Are High Housing Costs Forcing Talent to Flee Silicon Valley?

The pull of opportunity, not the push of expensive real estate, drives migration from California.
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Silicon Valley from above. (Photo: Patrick Nouhailler/Flickr)

Silicon Valley from above. (Photo: Patrick Nouhailler/Flickr)

New York City wasn't cheap and cool anymore, as it was in the 1970s. Someone who should know, Patti Smith suggested moving to Detroit or Poughkeepsie. David Byrne, another musician, expanded on the lament for the Guardian. The rent was too damn high, pushing out the Creative Class. Where would they go? "The Rust Belt," I told myself.

San Francisco isn't cheap and cool anymore, as it was in the 1960s. However, high housing costs push out more than the Creative Class. According to the CEO of Redfin, tech talent also must flee:

Folks are leaving Silicon Valley, mostly because they can't afford to stay. For the first time ever, the median price for a Silicon Valley home just exceeded $1 million. That's about double what it is in other tech cities, like Boston or Seattle, and triple what it is in aspiring technology hubs, like Portland, Denver or Austin.

Advocates for deregulation and greater housing supply as a solution to the affordability crisis ate it up. I want to eat it up, for a different reason. I'm on record as claiming the tech industry is converging economically as manufacturing did in the Rust Belt. The wages are too damn high, pushing companies to the places producing the talent. Redfin's analysis supports my analysis. Redfin is wrong and so was I.

"For the first time ever, the median price for a Silicon Valley home just exceeded $1 million." The rent isn't too damn high. The median price for a Silicon Valley home is too damn high? That doesn't make any sense, save to keep first-time home buyers priced out the market. The only reasons a homeowner couldn't afford to stay would be loss of income or a dramatic rise in property tax.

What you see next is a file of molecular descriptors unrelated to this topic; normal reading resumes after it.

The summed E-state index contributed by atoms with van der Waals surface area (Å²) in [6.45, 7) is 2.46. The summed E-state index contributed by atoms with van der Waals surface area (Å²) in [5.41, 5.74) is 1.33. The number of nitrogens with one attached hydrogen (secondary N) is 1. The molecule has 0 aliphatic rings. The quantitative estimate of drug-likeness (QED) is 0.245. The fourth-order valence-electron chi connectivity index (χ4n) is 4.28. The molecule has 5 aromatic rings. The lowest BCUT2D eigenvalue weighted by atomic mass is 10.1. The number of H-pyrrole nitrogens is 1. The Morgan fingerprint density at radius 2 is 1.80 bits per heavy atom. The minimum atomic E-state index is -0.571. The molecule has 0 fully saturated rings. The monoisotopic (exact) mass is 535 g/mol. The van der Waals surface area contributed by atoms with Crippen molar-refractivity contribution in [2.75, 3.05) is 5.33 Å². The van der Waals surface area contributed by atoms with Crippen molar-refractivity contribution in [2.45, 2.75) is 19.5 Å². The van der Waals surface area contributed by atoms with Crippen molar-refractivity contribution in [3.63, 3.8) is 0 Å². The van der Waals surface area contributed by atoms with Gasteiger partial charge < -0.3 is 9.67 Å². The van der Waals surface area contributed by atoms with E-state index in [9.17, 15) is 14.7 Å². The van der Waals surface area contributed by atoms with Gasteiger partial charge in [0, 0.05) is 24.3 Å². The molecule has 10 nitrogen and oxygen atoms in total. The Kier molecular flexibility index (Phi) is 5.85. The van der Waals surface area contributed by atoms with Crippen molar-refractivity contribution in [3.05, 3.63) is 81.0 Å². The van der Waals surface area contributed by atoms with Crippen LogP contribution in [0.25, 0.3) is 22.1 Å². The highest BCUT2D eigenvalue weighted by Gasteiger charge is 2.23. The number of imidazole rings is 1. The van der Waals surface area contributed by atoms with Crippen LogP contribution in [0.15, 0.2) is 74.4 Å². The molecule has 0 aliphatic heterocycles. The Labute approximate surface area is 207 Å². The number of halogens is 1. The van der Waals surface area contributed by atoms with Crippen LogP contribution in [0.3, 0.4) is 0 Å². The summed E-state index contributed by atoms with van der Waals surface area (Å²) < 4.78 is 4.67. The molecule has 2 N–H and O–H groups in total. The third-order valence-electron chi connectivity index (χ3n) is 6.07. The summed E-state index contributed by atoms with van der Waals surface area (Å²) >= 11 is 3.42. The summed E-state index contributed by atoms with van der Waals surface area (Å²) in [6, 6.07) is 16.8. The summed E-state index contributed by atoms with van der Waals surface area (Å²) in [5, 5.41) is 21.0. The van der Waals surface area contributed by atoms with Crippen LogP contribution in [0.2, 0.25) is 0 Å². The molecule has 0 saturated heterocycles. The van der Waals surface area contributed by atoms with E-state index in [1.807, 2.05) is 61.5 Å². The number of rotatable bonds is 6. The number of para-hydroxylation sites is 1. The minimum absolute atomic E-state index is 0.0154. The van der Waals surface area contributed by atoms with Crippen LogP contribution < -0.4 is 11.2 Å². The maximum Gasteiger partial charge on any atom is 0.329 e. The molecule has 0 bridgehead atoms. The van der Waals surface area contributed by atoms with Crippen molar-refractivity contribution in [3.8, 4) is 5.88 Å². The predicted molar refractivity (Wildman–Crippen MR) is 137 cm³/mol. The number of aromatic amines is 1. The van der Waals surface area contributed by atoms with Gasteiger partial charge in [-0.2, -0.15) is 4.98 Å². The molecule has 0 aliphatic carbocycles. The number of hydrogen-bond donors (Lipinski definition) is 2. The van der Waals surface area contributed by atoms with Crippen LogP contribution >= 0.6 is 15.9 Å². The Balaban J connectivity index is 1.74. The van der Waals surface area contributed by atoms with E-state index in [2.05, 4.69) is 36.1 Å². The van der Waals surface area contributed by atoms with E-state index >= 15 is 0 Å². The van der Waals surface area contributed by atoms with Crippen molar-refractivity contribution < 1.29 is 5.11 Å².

Thanks to Proposition 13, tenured homeowners needn't worry about property tax. In effect, California property taxes lag behind the value of real estate. In effect, Prop 13 hinders geographic mobility and inflates property wealth. High housing costs encourage homeowners to stay put, not flee to Portland, Oregon.

Tech workers toil in a global labor market. Does your company want talent? Get in line with companies everywhere, not just in your region. Yet salaries for software engineers do vary from place to place. Concerning relocation, most people are risk adverse. The graduate apple doesn't fall far from the university tree and will depress wages in Pittsburgh, where Carnegie Mellon University produces the talent.

Plenty of CMU grads end up in Silicon Valley where Prop 13 will help build up home equity faster than in the rest of the United States, however.. At some point, the CMU grad can cash out and take a job in Boulder, Colorado. The reduction in salary doesn't seem so bad when your house gets twice as big at half the cost.

On the other hand, fellow employees who did not cut their tech teeth in California can't count on the Prop 13 dividend. Wherever Californication goes, neighborhoods gentrify and locals suffer. Residents in other states are forced to pick up the tab for the 1978 tax revolt. Praise be, Howard Jarvis. Thank anti-tax advocates for unaffordable housing.

Jim Russell, a geographer studying the relationship between migration and economic development, writes regularly for Pacific Standard.

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